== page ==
Why Your Pain Is ALWAYS Valid

We’ve all heard it before. “There are children starving in Africa.” Shut up. Don’t complain. Suck it up because there are people who have it WAY worse than you.

So, we do shut up. We stop talking about our pain because we have been taught that by expressing our own pain, we are somehow being greedy or entitled. We don’t deserve to feel pain because our circumstances aren’t THAT bad compared to other people.

If you have ever felt like your pain isn’t “bad enough” to be expressed/felt, or if you have looked down on other people for expressing their pain, then this is for you.

The Competition of Pain

Whether you do it consciously or unconsciously, you have most likely compared your pain to someone else’s pain before. If you determine that someone is in more pain than you, you figure that they deserve the right to express their pain, get sympathy from others, etc. You then silence your own pain because you no longer feel worthy of expressing it.

This creates a twisted competition between us all. Naturally, we want to express ourselves. Emotions don’t feel good when they are bottled up inside of us. So, when we create the belief of “I can only express my pain if it’s considered ‘bad enough’,” we start to WISH for our pain to be “bad enough.” Not understanding why, we find ourselves drawn to situations that may hurt us. This can easily lead to an addiction to being a victim, which is a cycle that’s hard to break.

This may explain the strange sense of envy you get when watching someone else express their pain/hardship. It may seem as though you envy their pain, but really you envy that they are able to openly express their pain. You trap yourself within the belief that you are not worthy of expressing your pain because someone always has it worse.

NEWS FLASH: someone will always have it worse than you. Someone will always be in a situation that is perceived as “better” or “worse”. What’s interesting is that the most painful thing for one person may not be that bad for a different person. Pain is entirely subjective.

How Do You Measure Pain?

A 3-year-old boy bawls in the middle of a grocery store. The tears stream down his bright red cheeks as his arms reach upward desperately. His mother places a candy bar back on the shelf where it sat 10 seconds prior. Firmly, she tells him that he cannot have the candy because he didn’t finish his dinner.

Meanwhile, a 30-year-old woman sits in her apartment. She has her phone in her hands, her eyes fixed on one message displayed on the screen. She was just dumped by her boyfriend of 3 years through text. Unlike the 3-year-old boy, she appears quite calm on the outside. Beneath the surface, however, an overwhelming amount of anger begins to build up inside her.

So, who’s in more pain? Is it the little boy who couldn’t have the candy bar? Or the woman who lost the love of her life in an instant? Many of you might say that it’s the heartbroken woman. After all, the toddler may feel hurt in the moment, but in the grand scheme of things, he will probably not even remember that insignificant moment when he grows into an adult.

While this may be true, couldn’t you also say this for the woman? 10 years later, couldn’t she also look back and see how immature she was and how much she learned from the experience?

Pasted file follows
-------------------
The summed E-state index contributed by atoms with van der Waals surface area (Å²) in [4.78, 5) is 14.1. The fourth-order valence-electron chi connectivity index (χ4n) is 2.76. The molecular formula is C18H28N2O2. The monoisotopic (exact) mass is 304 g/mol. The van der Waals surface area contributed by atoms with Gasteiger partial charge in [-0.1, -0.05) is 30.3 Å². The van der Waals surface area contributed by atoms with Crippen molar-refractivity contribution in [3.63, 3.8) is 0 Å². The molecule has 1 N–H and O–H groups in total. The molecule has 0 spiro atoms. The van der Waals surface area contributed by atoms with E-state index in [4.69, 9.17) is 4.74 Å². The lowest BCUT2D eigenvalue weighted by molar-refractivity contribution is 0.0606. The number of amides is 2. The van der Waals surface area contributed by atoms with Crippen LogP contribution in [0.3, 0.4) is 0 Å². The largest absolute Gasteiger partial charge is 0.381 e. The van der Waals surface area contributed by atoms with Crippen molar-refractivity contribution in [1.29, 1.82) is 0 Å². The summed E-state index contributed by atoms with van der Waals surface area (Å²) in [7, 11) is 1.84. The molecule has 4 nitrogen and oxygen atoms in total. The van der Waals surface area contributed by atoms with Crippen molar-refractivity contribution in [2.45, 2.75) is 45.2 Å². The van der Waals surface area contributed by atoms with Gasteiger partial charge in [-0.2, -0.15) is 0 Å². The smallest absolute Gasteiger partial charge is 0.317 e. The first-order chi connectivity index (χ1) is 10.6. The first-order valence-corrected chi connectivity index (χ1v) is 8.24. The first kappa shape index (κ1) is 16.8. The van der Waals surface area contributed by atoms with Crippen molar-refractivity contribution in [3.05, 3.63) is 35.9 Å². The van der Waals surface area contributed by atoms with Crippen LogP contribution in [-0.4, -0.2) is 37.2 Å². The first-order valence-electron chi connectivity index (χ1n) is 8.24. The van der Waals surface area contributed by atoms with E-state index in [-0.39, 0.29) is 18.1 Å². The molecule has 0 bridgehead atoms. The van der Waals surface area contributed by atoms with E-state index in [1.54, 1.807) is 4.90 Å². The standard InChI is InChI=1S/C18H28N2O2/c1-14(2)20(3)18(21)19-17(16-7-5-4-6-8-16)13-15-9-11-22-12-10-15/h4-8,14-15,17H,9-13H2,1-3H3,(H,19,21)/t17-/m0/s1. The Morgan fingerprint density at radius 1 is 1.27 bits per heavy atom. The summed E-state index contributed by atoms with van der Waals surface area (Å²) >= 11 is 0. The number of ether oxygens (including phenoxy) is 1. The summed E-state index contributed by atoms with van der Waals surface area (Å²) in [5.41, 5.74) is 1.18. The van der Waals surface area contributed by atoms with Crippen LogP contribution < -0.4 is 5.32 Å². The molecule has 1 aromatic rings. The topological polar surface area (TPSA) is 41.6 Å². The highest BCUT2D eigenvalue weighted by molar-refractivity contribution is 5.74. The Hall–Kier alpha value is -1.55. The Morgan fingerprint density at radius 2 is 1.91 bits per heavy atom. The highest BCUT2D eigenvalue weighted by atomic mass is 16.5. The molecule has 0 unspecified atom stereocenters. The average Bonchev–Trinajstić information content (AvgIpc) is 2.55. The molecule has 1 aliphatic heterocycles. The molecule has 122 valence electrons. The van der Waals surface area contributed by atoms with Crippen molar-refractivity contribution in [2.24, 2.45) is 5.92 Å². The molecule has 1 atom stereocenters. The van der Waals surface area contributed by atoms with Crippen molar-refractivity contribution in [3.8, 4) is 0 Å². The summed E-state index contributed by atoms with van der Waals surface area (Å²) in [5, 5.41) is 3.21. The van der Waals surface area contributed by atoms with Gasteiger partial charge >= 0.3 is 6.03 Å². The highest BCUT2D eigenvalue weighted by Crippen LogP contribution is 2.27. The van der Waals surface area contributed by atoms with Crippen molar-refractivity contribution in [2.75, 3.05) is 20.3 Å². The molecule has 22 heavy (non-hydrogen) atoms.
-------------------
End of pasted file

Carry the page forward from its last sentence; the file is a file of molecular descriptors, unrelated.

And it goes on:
Well, you think to yourself, it will take a lot longer for the woman to heal from this breakup. The boy will most likely forget about it in just a few minutes. Therefore, the woman’s pain must be greater than the boy’s.

Is this how we measure pain, then? By the amount of time it takes for someone to fully heal from it? What about people who are more resilient? Does that mean that they don’t feel as much pain as other people?

There is no way to accurately measure pain. Everyone responds to pain differently; some of us repress, some of us rant, some of us numb ourselves, some of us cry. Just because someone “gets over” their pain quicker than most does not mean that they feel less pain initially. What hurts when we are 10 years old may not hurt us when we are 40. As our perspectives shift, different things cause us pain.

You can validate your OWN pain

In the end, no one will ever be able to experience exactly what you experience. Even if you explain it over and over, other people cannot feel your pain, happiness, loneliness, or ANY emotion. If you are looking for other people to tell you your pain is worthy of expressing, you will never be fully free.

Learning to validate your own experiences is critical for living a fulfilling life. Once you learn this, you will no longer play the victim or go out of your way to exaggerate your pain. You will be able to do whatever you need to do – cry, explode, call a friend, listen to sad music, etc – in order to release your pain and feel it fully.

Your pain is always valid. Even if no one knows about it but you, it is worth expressing. Even if there are kids starving in Africa, it doesn’t mean you need to deny your pain or put yourself through extra pain.

After all, even the kids in Africa may believe that other people have it worse than them.

Feel free to listen to this in podcast form to learn more about this topic! 🙂

Leave a Reply

Fill in your details below or click an icon to log in:

WordPress.com Logo

You are commenting using your WordPress.com account. Log Out /  Change )

Twitter picture

You are commenting using your Twitter account. Log Out /  Change )

Facebook photo

You are commenting using your Facebook account. Log Out /  Change )

Connecting to %s

%d bloggers like this: